While 2017 was a record year for Germany’s largest companies, a number of clouds have appeared on the horizon to darken the outlook for this year: The strong euro, fallout from Brexit, unpredictable oil prices and the need for huge capital investments are all giving investors a not-so-sunny forecast.
“The business model of Germany’s companies is based on open markets,” said Mathieu Meyer of consulting firm EY. “Because the trend is in the opposite direction, we must be worried,” he added, apparently referring to US President Donald Trump’s proposed tariffs on imported steel and aluminum.
Although a trade war is still a hypothetical possibility, the problem now facing most large German companies, most of them exporters, is the strong euro, which is currently 15 percent above where it was against the US dollar at this time last year. Many industrial companies have put a halt to hedging strategies, making the impact even greater.
The chemical company BASF, for example, increased net profits in 2017 by a whopping 50 percent to €6.1 billion ($7.5 billion). But the company anticipates a decline in profit this year. “The headwind is coming from the euro,” said CEO Kurt Bock. That combined with volatility in petroleum prices and complications stemming from Britain’s forthcoming departure from the European Union make planning very difficult.
Also suffering from the strong euro is chipmaker Infineon, whose products flow mainly to the US and Asian markets, where prices are also calculated in dollars. Chief Financial Officer Dominik Asam said the euro problem goes straight to the company’s bottom line. ”We’ve benefited from the fluctuations in the currency before, but now we’re suffering,” he said.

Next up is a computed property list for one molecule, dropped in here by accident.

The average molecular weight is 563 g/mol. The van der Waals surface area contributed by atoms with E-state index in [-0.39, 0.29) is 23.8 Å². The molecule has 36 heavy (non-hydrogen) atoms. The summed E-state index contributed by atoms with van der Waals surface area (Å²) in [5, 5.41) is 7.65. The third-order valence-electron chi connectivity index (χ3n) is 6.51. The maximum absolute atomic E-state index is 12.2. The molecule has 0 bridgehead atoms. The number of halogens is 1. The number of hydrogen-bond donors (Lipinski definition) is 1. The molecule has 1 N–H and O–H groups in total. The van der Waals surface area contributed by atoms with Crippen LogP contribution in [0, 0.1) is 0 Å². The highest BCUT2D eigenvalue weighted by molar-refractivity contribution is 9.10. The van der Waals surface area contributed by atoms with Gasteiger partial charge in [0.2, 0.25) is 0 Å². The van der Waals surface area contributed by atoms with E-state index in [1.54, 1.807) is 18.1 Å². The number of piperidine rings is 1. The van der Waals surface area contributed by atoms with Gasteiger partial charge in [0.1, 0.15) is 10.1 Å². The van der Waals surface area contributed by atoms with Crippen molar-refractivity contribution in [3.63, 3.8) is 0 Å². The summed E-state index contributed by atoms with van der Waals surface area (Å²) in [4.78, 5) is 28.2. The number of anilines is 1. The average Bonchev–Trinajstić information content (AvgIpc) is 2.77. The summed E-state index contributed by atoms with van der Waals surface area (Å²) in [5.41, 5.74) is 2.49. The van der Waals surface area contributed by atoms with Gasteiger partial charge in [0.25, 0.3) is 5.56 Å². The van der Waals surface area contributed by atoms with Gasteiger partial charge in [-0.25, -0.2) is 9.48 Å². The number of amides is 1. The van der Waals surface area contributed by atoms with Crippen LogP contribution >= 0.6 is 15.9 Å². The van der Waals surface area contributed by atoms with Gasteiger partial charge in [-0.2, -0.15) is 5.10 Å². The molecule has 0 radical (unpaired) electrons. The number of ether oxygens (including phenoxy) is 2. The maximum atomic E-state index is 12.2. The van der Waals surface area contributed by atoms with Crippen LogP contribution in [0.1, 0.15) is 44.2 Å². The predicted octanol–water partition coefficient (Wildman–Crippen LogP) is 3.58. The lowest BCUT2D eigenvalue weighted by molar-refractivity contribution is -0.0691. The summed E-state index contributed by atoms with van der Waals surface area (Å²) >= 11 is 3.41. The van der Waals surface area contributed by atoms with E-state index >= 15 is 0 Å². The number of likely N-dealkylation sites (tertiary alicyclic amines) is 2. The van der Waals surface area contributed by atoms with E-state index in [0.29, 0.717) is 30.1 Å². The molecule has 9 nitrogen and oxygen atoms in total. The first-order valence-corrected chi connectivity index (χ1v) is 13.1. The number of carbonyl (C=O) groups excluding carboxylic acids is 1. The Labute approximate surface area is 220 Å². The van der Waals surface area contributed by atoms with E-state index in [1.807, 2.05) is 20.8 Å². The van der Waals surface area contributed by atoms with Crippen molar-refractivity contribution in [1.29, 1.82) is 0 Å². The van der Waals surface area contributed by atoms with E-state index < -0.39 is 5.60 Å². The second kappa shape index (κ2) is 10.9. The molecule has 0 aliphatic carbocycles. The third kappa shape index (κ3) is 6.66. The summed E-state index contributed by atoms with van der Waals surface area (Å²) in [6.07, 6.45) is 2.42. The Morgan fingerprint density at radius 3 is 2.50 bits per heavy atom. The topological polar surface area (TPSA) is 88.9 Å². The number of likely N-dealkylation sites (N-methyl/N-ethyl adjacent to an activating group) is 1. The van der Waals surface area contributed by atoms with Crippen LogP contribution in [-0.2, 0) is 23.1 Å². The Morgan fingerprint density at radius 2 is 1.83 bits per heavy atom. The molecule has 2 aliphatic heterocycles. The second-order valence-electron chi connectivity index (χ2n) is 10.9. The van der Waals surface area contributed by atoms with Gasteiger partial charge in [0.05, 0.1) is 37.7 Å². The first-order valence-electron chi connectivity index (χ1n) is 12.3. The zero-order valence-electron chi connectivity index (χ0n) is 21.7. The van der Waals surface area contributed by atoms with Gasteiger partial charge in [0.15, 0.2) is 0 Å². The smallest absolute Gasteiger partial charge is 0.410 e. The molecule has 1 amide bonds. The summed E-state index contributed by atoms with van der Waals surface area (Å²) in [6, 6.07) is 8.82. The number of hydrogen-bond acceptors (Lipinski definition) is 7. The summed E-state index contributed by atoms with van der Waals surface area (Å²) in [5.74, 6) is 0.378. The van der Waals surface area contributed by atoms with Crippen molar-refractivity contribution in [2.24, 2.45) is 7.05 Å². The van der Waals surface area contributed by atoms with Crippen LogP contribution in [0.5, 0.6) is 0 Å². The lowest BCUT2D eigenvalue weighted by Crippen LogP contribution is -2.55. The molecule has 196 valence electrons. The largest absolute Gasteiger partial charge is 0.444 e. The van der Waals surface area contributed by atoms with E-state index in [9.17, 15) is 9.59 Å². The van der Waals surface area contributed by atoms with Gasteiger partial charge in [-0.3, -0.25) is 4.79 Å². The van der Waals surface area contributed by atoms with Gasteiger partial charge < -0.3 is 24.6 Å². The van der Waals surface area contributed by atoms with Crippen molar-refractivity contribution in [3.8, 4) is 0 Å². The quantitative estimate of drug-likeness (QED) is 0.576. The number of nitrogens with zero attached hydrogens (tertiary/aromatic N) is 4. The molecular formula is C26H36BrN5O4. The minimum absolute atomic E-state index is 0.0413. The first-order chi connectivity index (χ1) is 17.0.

One analyst said that when the euro is 10 percent higher than the year before, most members of the blue-chip DAX index take a 7 percent hit to their earnings before taxes, interest and depreciation (EBITDA).
It’s not only the euro that is hurting the outlook for Germany’s largest 30 companies, however. German airline Lufthansa, which saw a 33 percent rise in profits in 2017, said it expects to see a decline this year because of an increase in fuel prices.
Another cause for concern is the demand for increased research investments by German companies to stay competitive with foreign rivals. For example, carmaker BMW is boosting its research and development budget from €6.1 billion to €7 billion, with €400 million earmarked for the development of autonomous vehicles at a new research center in Milbertshofen. Daimler, the parent company of Mercedes-Benz, is pouring €32 billion into innovation in the next two years, including €1 billion towards producing batteries for electric cars at five different factories.
Deutsche Telekom is also ramping up its capital investment as it transitions to fiber optic cable for its internet customers, investing €12 billion this year to lay 60,000 kilometers of cable. While many of these investments will dent short-term profits in the coming year, the companies hope they will produce measurable benefits over the longer term.
Ulf Sommer covers companies for Handelsblatt out of Düsseldorf. To contact the author: firstname.lastname@example.org